by: Matthew Arnold (1822-1888)

      s the kindling glances,
      Queen-like and clear,
      Which the bright moon lances
      From her tranquil sphere
      At the sleepless waters
      Of a lonely mere,
      On the wild whirling waves, mournfully, mournfully,
      Shiver and die.

      As the tears of sorrow
      Mothers have shed—
      Prayers that to-morrow
      Shall in vain be sped
      When the flower they flow for
      Lies frozen and dead—
      Fall on the throbbing brow, fall on the burning breast,
      Bringing no rest.

      Like bright waves that fall
      With a lifelike motion
      On the lifeless margin of the sparkling Ocean;
      A wild rose climbing up a mouldering wall—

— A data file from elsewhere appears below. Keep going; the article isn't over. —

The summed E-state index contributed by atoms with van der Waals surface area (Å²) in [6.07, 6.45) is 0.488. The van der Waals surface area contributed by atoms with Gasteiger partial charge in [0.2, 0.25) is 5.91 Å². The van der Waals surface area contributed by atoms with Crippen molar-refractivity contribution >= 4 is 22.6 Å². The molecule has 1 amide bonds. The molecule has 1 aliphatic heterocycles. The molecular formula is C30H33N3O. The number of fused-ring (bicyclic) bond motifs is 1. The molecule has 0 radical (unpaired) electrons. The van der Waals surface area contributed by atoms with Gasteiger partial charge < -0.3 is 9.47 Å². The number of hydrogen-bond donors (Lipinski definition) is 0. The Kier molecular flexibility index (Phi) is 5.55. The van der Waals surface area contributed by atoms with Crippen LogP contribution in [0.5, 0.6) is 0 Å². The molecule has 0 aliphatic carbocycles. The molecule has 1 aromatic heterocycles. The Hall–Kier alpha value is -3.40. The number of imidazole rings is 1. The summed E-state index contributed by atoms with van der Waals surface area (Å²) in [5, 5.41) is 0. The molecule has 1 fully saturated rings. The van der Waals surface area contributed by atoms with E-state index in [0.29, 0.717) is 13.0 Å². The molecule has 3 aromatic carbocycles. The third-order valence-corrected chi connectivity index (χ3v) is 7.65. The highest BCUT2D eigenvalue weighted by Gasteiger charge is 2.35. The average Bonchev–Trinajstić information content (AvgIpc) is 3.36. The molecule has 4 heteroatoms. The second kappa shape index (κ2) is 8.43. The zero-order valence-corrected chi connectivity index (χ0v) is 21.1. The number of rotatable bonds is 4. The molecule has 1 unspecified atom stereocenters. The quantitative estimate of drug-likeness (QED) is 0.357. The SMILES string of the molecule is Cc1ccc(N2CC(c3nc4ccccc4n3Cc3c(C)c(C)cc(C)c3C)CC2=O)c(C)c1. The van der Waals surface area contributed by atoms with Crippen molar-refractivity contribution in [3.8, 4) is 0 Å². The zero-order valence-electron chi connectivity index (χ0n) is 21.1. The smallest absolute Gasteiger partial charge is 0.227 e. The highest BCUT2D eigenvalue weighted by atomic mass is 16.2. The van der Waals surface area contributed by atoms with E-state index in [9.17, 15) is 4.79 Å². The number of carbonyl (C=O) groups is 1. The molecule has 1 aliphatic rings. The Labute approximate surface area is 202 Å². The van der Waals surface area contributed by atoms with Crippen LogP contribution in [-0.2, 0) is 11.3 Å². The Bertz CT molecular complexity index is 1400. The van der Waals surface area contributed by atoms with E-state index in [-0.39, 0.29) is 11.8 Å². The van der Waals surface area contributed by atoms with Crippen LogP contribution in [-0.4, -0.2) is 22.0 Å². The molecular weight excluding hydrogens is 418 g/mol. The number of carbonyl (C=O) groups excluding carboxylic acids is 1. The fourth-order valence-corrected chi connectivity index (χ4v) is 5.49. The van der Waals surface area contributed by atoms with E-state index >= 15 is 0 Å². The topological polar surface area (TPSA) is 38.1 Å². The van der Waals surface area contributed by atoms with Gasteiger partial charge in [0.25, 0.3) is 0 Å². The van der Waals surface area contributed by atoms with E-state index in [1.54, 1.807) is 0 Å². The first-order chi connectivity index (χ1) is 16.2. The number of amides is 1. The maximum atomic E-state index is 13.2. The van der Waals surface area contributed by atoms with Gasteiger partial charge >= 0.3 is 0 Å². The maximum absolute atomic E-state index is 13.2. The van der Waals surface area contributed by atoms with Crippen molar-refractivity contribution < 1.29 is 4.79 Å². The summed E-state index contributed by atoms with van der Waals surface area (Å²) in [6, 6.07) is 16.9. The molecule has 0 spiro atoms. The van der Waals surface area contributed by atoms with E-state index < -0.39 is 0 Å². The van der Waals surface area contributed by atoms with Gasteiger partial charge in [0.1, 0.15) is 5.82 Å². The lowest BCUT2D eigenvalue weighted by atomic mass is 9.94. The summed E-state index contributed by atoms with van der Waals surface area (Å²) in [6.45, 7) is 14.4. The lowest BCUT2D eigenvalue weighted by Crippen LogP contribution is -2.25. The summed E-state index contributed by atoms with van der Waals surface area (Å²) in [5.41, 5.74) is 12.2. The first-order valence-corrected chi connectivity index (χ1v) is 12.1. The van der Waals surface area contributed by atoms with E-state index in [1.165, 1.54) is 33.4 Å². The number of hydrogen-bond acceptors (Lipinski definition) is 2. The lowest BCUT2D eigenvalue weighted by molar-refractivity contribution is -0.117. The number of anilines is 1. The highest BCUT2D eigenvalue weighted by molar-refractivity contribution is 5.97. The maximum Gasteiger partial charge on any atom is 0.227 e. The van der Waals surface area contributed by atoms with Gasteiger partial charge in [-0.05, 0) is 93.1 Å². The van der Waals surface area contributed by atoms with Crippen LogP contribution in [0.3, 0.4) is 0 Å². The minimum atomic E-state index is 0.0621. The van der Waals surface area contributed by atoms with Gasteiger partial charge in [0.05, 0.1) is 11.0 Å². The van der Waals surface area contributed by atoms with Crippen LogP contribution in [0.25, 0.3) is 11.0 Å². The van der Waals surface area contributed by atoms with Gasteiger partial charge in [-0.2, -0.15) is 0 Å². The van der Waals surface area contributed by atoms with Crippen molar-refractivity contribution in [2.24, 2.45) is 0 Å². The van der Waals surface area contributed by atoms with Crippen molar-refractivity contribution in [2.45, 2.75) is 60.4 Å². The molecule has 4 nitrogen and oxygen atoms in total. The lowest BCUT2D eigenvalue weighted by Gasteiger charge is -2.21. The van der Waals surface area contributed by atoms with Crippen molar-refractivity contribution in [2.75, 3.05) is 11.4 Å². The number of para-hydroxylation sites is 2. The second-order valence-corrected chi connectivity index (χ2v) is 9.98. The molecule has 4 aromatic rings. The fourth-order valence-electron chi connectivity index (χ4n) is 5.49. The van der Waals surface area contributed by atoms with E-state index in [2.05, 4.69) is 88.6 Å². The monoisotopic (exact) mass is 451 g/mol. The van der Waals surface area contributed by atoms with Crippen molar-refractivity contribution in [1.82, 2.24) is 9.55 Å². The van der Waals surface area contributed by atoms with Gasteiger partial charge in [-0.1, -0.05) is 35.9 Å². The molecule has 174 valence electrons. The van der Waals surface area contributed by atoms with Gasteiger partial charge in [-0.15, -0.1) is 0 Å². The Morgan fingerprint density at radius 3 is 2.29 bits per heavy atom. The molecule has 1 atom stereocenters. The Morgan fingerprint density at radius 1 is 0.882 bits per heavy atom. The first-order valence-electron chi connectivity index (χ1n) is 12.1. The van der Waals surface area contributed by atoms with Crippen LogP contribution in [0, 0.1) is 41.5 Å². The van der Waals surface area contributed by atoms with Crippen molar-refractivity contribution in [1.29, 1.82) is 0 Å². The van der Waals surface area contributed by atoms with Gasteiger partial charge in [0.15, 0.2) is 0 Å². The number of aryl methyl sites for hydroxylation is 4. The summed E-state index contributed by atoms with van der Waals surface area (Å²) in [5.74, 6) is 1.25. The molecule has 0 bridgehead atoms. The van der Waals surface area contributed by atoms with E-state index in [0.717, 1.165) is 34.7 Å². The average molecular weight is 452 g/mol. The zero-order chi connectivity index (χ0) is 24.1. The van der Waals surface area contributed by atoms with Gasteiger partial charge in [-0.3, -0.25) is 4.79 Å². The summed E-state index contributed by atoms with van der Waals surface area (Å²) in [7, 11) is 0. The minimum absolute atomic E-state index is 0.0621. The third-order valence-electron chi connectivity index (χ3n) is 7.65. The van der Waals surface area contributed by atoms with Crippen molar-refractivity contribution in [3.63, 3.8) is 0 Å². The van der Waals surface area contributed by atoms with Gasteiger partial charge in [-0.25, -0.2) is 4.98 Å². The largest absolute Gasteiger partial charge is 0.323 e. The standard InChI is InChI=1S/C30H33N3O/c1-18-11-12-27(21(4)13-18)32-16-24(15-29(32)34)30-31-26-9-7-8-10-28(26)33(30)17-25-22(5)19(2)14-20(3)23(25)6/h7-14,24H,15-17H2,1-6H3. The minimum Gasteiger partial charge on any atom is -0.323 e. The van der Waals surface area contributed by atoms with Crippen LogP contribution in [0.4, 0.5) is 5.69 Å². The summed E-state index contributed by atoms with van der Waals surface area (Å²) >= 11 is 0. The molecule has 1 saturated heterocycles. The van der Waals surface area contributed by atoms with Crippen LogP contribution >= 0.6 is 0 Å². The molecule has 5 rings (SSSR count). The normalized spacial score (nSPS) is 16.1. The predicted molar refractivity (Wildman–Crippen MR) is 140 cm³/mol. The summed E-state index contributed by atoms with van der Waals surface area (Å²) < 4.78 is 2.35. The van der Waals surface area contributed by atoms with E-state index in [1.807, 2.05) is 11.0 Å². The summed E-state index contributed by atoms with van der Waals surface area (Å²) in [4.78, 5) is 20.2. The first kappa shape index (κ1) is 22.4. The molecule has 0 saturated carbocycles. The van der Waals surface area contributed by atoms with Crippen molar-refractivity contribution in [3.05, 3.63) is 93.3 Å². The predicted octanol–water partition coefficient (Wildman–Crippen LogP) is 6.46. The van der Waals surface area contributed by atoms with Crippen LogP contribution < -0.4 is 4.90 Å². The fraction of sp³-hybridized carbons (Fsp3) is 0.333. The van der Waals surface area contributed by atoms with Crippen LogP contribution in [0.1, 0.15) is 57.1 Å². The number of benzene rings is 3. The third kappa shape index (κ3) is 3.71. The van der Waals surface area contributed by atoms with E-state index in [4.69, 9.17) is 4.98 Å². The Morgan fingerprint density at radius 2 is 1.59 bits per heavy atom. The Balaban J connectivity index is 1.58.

A gush of sunbeams through a ruin'd hall—
      Strains of glad music at a funeral—
      So sad, and with so wild a start
      To this deep-sober'd heart,
      So anxiously and painfully,
      So drearily and doubtfully,
      And oh, with such intolerable change
      Of thought, such contrast strange,
      O unforgotten voice, thy accents come,
      Like wanderers from the world's extremity,
      Unto their ancient home!

      In vain, all, all in vain,
      They beat upon mine ear again,
      Those melancholy tones so sweet and still.
      Those lute-like tones which in the bygone year
      Did steal into mine ear—
      Blew such a thrilling summons to my will,
      Yet could not shake it;
      Made my tost heart its very life-blood spill,
      Yet could not break it.

"The Voice" is reprinted from Poetical Works of Matthew Arnold. Matthew Arnold. London: Macmillan and Co., 1905.




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